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36ers leave Perth seeing red

IF any team is going to KO the two-time defending champion Perth Wildcats from achieving an NBL threepeat, who better than their arch rival Adelaide 36ers?

Sure, a 1-0 lead in a best-of-three semi final series is nothing to get too cocky about - witness what happened to the Sixers this time last year.

But handing a proud team such as the Wildcats a 109-74 thrashing in what, so far at least, was their most important match of the season, has to prey on Perth’s psyche.

Wildcats’ coach Trevor Gleeson said: “I’ll tell you next week,” when asked that very question because how his troops respond from last night’s flogging is up for deep speculation.

Six Sixers – Josh Childress (22 points at 89 per cent), Mitch Creek (20 at 67 per cent), Shannon Shorter (18 at 70 per cent), Daniel Johnson (16 at 55 per cent), Nathan Sobey (15, with three straight 3-pointers in the last quarter) and Ramone Moore (10 points) – scored in double digits as Perth conceded more than 100 points for the first time this season.

It was their biggest finals loss in a 40-minute game, second biggest finals loss in their history and biggest loss since October in 1999.

“I thought the margin of victory was probably irrelevant because we just got on a roll there in the fourth quarter,” Adelaide coach Joey Wright said. “It was great to see (and) great to be part of but it was a close game for most of the game and we just broke it open there with those threes in the fourth.”

Childress had been aggressive and sublime at the same time, taking it at the Wildcats after Creek opened with a full-scale offensive assault as Adelaide raced 14-6 clear, Daniel Johnson also showing great strength of purpose.

Gleeson’s timeout stalled the rot and Bryce Cotton, the only Wildcat to score in double figures with 22 points on 7-of-16 shooting, ignited his team. By the first break, the  margin was only 19-18 in the 36ers’ favour and after all the emotion in Titanium Security Arena, the Wildcats had to be feeling good about that.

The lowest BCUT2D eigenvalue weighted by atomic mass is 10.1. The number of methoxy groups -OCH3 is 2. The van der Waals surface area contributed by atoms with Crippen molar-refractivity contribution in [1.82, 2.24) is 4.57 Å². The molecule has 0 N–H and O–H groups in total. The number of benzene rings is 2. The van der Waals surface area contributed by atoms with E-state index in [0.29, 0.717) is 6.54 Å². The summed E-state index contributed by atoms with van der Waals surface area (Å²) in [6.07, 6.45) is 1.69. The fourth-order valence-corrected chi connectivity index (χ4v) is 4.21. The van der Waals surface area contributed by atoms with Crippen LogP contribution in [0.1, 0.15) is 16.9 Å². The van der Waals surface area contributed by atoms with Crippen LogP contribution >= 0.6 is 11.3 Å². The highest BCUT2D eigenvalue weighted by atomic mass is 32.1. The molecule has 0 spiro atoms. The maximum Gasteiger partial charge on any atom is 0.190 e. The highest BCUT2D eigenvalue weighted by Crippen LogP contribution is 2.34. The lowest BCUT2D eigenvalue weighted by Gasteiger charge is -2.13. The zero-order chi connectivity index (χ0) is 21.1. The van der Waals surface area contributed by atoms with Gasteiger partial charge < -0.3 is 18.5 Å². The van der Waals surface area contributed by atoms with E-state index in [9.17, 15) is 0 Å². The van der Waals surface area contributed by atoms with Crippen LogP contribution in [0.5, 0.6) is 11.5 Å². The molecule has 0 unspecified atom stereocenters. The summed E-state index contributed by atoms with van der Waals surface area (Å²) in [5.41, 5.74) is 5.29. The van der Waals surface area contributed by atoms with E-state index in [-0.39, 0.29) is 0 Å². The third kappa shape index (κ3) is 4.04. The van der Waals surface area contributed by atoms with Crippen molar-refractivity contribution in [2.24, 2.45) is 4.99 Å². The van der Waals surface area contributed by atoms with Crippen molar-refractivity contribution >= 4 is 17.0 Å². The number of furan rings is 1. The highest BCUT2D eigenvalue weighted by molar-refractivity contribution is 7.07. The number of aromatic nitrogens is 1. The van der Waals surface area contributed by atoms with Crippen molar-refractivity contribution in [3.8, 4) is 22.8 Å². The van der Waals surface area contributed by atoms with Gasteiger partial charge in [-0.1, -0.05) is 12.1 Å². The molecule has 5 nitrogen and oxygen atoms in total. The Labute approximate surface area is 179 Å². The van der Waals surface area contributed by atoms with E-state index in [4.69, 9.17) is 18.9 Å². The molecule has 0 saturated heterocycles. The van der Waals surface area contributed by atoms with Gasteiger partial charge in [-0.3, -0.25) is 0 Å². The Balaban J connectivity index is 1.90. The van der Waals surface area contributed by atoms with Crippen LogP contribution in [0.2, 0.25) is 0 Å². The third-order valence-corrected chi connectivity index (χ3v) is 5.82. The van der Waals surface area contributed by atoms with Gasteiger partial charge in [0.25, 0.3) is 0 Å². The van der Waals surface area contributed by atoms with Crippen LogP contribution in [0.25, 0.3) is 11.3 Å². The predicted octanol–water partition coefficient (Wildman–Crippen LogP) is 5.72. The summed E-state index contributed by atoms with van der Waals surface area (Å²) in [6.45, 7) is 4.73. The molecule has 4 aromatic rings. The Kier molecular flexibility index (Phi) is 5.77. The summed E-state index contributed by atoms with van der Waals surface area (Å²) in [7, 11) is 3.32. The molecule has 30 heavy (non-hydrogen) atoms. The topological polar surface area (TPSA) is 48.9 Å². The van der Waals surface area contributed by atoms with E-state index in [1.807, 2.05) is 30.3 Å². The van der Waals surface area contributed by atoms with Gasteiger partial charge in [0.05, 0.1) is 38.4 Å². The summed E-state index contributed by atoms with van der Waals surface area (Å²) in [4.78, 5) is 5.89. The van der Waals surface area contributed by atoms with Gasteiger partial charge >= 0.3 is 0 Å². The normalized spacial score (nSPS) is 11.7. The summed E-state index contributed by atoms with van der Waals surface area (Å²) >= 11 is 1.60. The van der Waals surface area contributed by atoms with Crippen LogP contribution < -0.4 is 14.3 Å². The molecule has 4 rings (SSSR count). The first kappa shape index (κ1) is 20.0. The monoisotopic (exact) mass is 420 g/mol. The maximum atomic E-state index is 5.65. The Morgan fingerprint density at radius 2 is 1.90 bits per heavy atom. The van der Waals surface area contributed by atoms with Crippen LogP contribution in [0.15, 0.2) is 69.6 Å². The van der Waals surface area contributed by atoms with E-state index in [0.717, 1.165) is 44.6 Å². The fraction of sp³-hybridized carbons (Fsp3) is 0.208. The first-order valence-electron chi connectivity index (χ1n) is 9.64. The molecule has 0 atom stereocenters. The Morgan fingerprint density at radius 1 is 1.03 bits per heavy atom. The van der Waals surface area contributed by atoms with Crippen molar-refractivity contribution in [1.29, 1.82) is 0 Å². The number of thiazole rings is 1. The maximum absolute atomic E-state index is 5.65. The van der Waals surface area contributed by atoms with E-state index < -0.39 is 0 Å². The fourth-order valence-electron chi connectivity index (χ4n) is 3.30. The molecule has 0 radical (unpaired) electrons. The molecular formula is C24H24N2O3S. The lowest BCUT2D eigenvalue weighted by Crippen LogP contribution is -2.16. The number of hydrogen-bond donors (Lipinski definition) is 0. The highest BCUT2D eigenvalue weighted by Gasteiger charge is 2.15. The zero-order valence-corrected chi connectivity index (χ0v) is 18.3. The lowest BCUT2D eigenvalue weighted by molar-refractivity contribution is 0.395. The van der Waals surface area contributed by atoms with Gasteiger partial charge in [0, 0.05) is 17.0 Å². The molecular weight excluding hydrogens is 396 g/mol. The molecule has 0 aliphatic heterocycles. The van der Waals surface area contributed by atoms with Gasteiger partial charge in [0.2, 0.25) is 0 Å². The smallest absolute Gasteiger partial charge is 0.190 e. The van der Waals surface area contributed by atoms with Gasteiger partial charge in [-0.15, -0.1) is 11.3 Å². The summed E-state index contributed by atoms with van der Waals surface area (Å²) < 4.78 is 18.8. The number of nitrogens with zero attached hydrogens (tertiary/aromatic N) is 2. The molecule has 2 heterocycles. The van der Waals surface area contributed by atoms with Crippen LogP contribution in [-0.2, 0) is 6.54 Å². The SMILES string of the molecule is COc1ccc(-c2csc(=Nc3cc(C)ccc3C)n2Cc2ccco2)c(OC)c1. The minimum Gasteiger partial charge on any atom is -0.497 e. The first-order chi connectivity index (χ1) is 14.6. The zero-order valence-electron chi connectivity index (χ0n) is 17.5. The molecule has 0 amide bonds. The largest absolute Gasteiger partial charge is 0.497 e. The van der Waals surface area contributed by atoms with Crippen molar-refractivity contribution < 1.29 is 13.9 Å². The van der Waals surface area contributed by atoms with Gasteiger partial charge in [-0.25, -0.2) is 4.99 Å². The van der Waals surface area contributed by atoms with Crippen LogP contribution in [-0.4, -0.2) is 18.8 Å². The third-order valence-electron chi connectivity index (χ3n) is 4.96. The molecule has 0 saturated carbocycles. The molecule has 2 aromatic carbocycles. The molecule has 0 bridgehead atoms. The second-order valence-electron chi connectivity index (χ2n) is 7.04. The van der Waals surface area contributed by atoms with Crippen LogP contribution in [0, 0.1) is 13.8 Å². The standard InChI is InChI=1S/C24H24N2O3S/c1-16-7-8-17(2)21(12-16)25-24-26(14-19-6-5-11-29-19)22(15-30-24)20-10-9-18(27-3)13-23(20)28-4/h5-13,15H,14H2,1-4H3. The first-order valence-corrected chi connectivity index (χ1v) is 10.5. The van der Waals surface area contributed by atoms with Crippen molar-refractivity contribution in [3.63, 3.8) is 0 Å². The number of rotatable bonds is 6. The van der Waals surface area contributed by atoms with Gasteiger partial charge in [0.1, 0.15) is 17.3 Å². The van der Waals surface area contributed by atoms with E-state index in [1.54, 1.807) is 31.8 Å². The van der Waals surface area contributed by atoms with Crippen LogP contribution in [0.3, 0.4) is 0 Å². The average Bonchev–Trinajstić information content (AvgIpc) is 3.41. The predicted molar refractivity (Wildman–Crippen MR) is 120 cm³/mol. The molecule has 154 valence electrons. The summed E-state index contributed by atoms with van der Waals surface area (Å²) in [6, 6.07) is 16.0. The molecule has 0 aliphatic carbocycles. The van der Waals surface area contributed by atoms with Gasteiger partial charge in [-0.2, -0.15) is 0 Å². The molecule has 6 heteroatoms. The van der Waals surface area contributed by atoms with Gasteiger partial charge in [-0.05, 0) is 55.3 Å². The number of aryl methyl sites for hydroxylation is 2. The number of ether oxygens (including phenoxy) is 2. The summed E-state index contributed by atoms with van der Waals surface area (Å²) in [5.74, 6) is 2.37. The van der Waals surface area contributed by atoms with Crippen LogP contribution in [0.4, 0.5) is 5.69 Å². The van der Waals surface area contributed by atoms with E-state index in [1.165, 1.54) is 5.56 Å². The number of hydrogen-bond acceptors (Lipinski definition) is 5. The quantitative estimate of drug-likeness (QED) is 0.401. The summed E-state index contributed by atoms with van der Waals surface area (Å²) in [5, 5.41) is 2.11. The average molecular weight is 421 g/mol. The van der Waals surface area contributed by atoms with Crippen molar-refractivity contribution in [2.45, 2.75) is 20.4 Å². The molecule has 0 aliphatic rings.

Lucas Walker and Angus Brandt got it going a little in the second quarter, Damian Martin stroked a three, so just as Childress, Johnson, Creek and Ramone Moore threatened to pull Adelaide away, Perth stayed in the hunt.

Gleeson called timeout ahead of the half’s last Perth attack, Wright subbed Sobey back in and after Cotton wound down the clock, it was Sobey who stole an intended pass, setting Moore loose on the break to pull up and swish a 3-pointer on the halftime buzzer.

Ahead 50-44, it was the momentum boost the Sixers needed and after leading 52-48 in the third, they peeled off a 13-0 run which had the fans in full voice.

“I think we were a bit stagnant in what we were doing and we just knew it was going to come – we just had to stick with it,” Sobey said of the first 20 minutes.

The margin blew out to 18 in the third but Perth clamped it back to 12 before Childress popped in a bucket at the siren for a 76-62 lead going into the last.

Three straight 3-pointers from Sobey, two more from Shorter – who also had seven assists and apart from twice dribbling into double-teams and losing the ball, had a terrific game – and the match was blown wide apart.

The Wildcats' zone resembled Swiss cheese and Adelaide duly feasted on the holes it penetrated through.

“Disappointed, embarrassed,” Wildcats skipper Martin (below) said when asked to sum up his feelings. “The reality is they had guys almost running into each other, that’s how desperate they were to get out in the open court and run.

“Everything we watch on the scouting video, the scouting report, they did, whether it’s personnel, their one-on-one strengths, whether it was as a team getting out in the open court.

“Every player’s got to look at themselves and see what they can do better – and not just better but a lot better because the reality is they didn’t do anything outside of their skillset. They were just hungrier and desperate, particularly in the second half, early in the third quarter.